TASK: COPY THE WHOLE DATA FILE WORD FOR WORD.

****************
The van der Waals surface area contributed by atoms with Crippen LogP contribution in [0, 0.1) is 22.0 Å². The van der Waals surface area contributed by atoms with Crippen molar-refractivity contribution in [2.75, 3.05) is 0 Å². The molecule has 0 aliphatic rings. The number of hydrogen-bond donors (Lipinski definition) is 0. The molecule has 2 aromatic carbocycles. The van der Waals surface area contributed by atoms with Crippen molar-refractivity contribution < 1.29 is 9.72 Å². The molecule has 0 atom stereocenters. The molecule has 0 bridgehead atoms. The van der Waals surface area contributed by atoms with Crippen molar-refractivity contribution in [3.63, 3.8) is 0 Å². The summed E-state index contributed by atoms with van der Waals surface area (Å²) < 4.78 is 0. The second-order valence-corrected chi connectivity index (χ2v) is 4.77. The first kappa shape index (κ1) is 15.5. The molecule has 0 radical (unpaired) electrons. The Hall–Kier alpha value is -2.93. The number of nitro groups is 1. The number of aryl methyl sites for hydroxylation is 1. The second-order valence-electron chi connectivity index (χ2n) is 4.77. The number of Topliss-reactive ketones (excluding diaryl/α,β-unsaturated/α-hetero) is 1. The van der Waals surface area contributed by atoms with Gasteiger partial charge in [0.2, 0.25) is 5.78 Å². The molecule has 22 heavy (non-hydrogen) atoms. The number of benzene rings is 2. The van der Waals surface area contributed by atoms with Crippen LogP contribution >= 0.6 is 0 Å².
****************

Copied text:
The van der Waals surface area contributed by atoms with Crippen LogP contribution in [0, 0.1) is 22.0 Å². The van der Waals surface area contributed by atoms with Crippen molar-refractivity contribution in [2.75, 3.05) is 0 Å². The molecule has 0 aliphatic rings. The number of hydrogen-bond donors (Lipinski definition) is 0. The molecule has 2 aromatic carbocycles. The van der Waals surface area contributed by atoms with Crippen molar-refractivity contribution < 1.29 is 9.72 Å². The molecule has 0 atom stereocenters. The molecule has 0 bridgehead atoms. The van der Waals surface area contributed by atoms with Crippen molar-refractivity contribution in [3.63, 3.8) is 0 Å². The summed E-state index contributed by atoms with van der Waals surface area (Å²) < 4.78 is 0. The second-order valence-corrected chi connectivity index (χ2v) is 4.77. The first kappa shape index (κ1) is 15.5. The molecule has 0 radical (unpaired) electrons. The Hall–Kier alpha value is -2.93. The number of nitro groups is 1. The number of aryl methyl sites for hydroxylation is 1. The second-order valence-electron chi connectivity index (χ2n) is 4.77. The number of Topliss-reactive ketones (excluding diaryl/α,β-unsaturated/α-hetero) is 1. The van der Waals surface area contributed by atoms with Gasteiger partial charge in [0.2, 0.25) is 5.78 Å². The molecule has 22 heavy (non-hydrogen) atoms. The number of benzene rings is 2. The van der Waals surface area contributed by atoms with Crippen LogP contribution >= 0.6 is 0 Å².